It was time to change something in the home. It was time to put the power in her hands. It was time she learned how to jot down notes of why she is sending us money and keeping track online of why we are sending her money.
So the idea of paypal for a teen dawned on me actually and I shared it with my equal.
It works something like this:
We set up a paypal account for her that is attached to our joint email. This way it is easy for us to manage too and we can get in there if we need to. She has open access to the account because she has the password. This account is solely HERS. The email address is our joint email account because this way we get any notifications if we need to.
Her account welcomes her and lets her know what her balance is.
On the right side it shows all the transactions. When she receives money, the amount is in green, when she sends money, she notices the amount is in black. She is able to see the date in which she receives and sends along with a little note at the bottom of each transaction describing what the money is for. She is able edit her account, create a profile picture, contact support if she needs to.
She gets money for:
Every week, if she has completed her chores thoroughly without complaining, she receives about 12 dollars. We send her the money with the note via paypal. She receives it and has a visual of what she has received.
Before she stepped into High School, we were giving her some external rewards by paying her for any grades above a C+. This way she feels motivated to do better. Eventually (once she reaches HS) the motivation becomes more internalized and she does well because she wants to and it is good for her overall health to do well. Yes, we paid her for her grades. Deal with it! ❤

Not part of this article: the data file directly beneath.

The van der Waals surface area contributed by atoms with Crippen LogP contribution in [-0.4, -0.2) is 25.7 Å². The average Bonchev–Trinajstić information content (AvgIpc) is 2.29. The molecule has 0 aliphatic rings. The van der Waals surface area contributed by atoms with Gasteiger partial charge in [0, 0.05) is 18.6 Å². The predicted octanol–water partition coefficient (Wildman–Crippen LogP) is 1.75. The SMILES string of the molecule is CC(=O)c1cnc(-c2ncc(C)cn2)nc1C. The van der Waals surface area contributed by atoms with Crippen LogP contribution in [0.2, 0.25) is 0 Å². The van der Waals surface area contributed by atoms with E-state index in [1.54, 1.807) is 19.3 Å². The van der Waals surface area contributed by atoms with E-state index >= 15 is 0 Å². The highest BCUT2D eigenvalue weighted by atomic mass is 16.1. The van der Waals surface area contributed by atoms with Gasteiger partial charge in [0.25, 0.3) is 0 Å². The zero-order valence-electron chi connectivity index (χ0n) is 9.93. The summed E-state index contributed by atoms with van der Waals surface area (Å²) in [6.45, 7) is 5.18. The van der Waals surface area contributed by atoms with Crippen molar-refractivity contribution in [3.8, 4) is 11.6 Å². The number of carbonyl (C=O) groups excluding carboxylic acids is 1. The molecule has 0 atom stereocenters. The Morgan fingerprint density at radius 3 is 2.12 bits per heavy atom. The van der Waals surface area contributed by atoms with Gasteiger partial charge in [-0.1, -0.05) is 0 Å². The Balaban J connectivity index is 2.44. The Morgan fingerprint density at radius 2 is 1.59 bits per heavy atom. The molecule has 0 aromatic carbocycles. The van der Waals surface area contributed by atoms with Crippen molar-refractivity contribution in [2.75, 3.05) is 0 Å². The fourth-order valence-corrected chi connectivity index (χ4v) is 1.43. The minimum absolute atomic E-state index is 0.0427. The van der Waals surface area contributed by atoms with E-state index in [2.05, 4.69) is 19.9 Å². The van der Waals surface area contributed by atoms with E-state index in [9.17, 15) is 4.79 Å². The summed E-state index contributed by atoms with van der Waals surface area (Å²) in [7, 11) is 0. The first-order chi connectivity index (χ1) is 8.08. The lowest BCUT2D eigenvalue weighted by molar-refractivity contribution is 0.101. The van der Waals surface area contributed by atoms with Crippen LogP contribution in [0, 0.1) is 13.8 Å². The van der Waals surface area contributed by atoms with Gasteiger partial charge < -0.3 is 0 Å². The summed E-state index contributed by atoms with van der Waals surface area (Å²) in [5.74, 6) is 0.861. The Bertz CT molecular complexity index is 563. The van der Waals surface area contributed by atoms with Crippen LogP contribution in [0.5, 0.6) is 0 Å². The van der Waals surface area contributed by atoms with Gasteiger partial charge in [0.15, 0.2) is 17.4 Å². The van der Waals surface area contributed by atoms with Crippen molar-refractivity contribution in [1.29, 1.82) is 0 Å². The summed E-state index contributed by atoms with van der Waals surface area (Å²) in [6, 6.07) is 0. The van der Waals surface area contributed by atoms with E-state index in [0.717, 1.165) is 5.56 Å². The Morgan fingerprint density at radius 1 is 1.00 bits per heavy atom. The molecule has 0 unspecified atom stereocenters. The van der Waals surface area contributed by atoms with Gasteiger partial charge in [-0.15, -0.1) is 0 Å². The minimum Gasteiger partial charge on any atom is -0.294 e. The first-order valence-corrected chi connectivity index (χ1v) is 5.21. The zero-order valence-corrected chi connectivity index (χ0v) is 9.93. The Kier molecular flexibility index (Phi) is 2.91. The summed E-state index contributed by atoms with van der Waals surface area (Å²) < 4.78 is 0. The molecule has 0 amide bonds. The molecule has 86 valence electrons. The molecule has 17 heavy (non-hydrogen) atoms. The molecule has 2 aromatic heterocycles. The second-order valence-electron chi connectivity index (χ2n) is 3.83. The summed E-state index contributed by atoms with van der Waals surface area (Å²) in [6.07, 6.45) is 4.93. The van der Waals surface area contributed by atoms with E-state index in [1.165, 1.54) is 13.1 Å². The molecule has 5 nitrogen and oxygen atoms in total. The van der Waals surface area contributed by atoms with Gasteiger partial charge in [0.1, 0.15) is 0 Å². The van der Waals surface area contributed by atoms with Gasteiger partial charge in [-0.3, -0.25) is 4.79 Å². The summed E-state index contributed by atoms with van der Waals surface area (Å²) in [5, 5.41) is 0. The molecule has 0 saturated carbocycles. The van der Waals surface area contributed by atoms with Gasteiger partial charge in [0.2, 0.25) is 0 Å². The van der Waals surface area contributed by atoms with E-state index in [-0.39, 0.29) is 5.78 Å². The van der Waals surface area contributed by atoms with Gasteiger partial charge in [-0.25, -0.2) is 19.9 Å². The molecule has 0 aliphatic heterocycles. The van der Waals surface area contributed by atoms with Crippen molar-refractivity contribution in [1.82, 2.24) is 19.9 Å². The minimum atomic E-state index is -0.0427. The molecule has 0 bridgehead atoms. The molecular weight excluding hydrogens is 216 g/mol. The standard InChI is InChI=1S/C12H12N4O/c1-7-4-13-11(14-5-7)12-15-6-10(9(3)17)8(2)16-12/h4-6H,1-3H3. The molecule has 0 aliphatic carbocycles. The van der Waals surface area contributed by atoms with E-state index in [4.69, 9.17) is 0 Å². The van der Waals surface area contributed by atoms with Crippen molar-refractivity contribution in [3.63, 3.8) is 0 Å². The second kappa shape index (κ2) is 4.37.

Now she is in HS and we still give her money but it is more of an “overall” well done, great focus and I’m proud of you demonstration instead of money for actual grades.
She receives money from grandma and other family members.
During different holidays, including her Birthday, she is given money by different people in the family. She gives us the cash and we send over the money via paypal. She gets to see what she actually has. It’s all an excellent visual.
Kids need to know that they have money in order to be able to spend the money.
She does not just receive receive receive, she also pays up when she needs to.
She does not get money for her behavior. Good behavior however often leads to privileges which are often a result of natural consequences.
She spends money by:
Having a Dirty Room
Our family functions well on a “checks” system. For every 2 checks, the teens will lose 5 dollars. It adds up quickly. For every check, there is a reason written beside the check. Checks are not “Great” but checks written in pencil can be erased by the parents if they feel that a “warning” was the only thing that is needed.
We really work on keeping things clean and sanitary. Now that she is wearing makeup, it is even more important that she learns to take care of the items she purchases and also keeps her face and rest of her body clean and healthy. Most of the “checks” are given when her bathroom looks like crap or her room has clothes on the floor.
We do not tolerate messiness that can easily be cleaned up.
So, when she owes money for her room, she goes to her paypal account, clicks on the right buttons, types the date and how much she owes and also reason for sending over the money. She physically does this so it teaches her how to take responsibility by actively paying her due. She clicks “send money” and it appears in mine or my spouses account depending on who she sends it too. If she forgets to put the purpose, and we don’t know the reason or the date, she must send the amount again.
This teachers her to be detail oriented and focus so that she does not use more money than she needs to.
Purchasing for herself (clothing and otherwise)
Our daughter loves to shop on Ebay and amazon. Without money coming in, there is no way for her to really spend money. We don’t believe in really giving money for no reason. She works for it, or grandma gives it to her on special occasions.